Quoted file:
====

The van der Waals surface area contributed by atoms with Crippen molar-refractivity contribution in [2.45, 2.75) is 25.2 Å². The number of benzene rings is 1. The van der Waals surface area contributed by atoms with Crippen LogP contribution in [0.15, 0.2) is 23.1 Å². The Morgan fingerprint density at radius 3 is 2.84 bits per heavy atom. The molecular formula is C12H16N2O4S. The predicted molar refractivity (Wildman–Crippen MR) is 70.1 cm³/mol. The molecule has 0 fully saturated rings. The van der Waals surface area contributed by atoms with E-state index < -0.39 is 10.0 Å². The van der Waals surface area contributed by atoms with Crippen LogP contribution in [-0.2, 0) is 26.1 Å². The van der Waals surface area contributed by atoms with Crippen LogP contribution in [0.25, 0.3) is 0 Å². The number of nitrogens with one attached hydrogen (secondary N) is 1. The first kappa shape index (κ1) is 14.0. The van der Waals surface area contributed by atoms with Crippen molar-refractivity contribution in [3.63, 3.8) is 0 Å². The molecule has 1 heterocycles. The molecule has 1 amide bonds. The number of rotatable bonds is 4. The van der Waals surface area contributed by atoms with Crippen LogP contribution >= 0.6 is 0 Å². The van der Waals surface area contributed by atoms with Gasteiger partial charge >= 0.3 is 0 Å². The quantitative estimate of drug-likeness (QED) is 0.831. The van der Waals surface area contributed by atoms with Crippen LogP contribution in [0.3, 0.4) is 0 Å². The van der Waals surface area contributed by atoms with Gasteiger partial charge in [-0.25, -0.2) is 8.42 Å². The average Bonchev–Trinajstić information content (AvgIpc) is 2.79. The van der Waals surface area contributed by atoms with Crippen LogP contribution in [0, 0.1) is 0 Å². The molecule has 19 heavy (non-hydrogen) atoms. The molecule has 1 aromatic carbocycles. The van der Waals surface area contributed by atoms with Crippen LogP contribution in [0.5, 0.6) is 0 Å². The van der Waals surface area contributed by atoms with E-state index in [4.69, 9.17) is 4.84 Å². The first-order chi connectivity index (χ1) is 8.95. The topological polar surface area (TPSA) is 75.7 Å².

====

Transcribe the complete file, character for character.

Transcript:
The van der Waals surface area contributed by atoms with Crippen molar-refractivity contribution in [2.45, 2.75) is 25.2 Å². The number of benzene rings is 1. The van der Waals surface area contributed by atoms with Crippen LogP contribution in [0.15, 0.2) is 23.1 Å². The Morgan fingerprint density at radius 3 is 2.84 bits per heavy atom. The molecular formula is C12H16N2O4S. The predicted molar refractivity (Wildman–Crippen MR) is 70.1 cm³/mol. The molecule has 0 fully saturated rings. The van der Waals surface area contributed by atoms with E-state index < -0.39 is 10.0 Å². The van der Waals surface area contributed by atoms with Crippen LogP contribution in [-0.2, 0) is 26.1 Å². The van der Waals surface area contributed by atoms with Crippen LogP contribution in [0.25, 0.3) is 0 Å². The number of nitrogens with one attached hydrogen (secondary N) is 1. The first kappa shape index (κ1) is 14.0. The van der Waals surface area contributed by atoms with Crippen molar-refractivity contribution in [3.63, 3.8) is 0 Å². The molecule has 1 heterocycles. The molecule has 1 amide bonds. The number of rotatable bonds is 4. The van der Waals surface area contributed by atoms with Crippen LogP contribution >= 0.6 is 0 Å². The van der Waals surface area contributed by atoms with Gasteiger partial charge >= 0.3 is 0 Å². The quantitative estimate of drug-likeness (QED) is 0.831. The van der Waals surface area contributed by atoms with Crippen LogP contribution in [0.3, 0.4) is 0 Å². The van der Waals surface area contributed by atoms with Gasteiger partial charge in [-0.25, -0.2) is 8.42 Å². The average Bonchev–Trinajstić information content (AvgIpc) is 2.79. The van der Waals surface area contributed by atoms with Crippen LogP contribution in [0, 0.1) is 0 Å². The molecule has 19 heavy (non-hydrogen) atoms. The molecule has 1 aromatic carbocycles. The van der Waals surface area contributed by atoms with Crippen LogP contribution in [0.5, 0.6) is 0 Å². The van der Waals surface area contributed by atoms with E-state index in [4.69, 9.17) is 4.84 Å². The first-order chi connectivity index (χ1) is 8.95. The topological polar surface area (TPSA) is 75.7 Å².